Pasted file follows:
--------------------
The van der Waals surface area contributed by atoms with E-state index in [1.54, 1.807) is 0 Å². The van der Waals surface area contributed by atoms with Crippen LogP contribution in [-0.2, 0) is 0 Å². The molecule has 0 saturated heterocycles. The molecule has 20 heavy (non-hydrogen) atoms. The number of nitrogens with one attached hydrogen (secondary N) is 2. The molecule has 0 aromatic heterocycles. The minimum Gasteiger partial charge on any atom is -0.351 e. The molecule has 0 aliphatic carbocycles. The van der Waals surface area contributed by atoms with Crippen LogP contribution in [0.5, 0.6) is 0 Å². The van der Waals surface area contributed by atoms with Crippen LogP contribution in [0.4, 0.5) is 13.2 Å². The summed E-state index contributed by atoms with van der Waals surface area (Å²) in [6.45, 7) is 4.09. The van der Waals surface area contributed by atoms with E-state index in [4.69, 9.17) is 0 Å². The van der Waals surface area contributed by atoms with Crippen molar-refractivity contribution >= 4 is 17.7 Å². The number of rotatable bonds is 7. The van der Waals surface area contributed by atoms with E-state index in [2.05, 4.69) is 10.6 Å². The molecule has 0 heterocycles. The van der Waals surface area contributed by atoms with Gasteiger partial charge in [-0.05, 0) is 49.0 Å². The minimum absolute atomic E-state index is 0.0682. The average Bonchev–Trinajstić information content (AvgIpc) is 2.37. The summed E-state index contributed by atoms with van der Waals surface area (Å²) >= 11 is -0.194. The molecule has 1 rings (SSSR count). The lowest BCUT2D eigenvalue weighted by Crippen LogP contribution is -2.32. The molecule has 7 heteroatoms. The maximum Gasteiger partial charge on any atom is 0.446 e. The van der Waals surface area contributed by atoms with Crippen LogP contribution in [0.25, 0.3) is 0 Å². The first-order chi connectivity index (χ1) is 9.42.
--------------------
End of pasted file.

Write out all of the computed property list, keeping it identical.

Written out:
The van der Waals surface area contributed by atoms with E-state index in [1.54, 1.807) is 0 Å². The van der Waals surface area contributed by atoms with Crippen LogP contribution in [-0.2, 0) is 0 Å². The molecule has 0 saturated heterocycles. The molecule has 20 heavy (non-hydrogen) atoms. The number of nitrogens with one attached hydrogen (secondary N) is 2. The molecule has 0 aromatic heterocycles. The minimum Gasteiger partial charge on any atom is -0.351 e. The molecule has 0 aliphatic carbocycles. The van der Waals surface area contributed by atoms with Crippen LogP contribution in [0.5, 0.6) is 0 Å². The van der Waals surface area contributed by atoms with Crippen LogP contribution in [0.4, 0.5) is 13.2 Å². The summed E-state index contributed by atoms with van der Waals surface area (Å²) in [6.45, 7) is 4.09. The van der Waals surface area contributed by atoms with E-state index in [4.69, 9.17) is 0 Å². The van der Waals surface area contributed by atoms with Crippen molar-refractivity contribution >= 4 is 17.7 Å². The number of rotatable bonds is 7. The van der Waals surface area contributed by atoms with E-state index in [2.05, 4.69) is 10.6 Å². The molecule has 0 heterocycles. The van der Waals surface area contributed by atoms with Gasteiger partial charge in [-0.05, 0) is 49.0 Å². The minimum absolute atomic E-state index is 0.0682. The average Bonchev–Trinajstić information content (AvgIpc) is 2.37. The summed E-state index contributed by atoms with van der Waals surface area (Å²) >= 11 is -0.194. The molecule has 1 rings (SSSR count). The lowest BCUT2D eigenvalue weighted by Crippen LogP contribution is -2.32. The molecule has 7 heteroatoms. The maximum Gasteiger partial charge on any atom is 0.446 e. The van der Waals surface area contributed by atoms with Crippen LogP contribution in [0.25, 0.3) is 0 Å². The first-order chi connectivity index (χ1) is 9.42.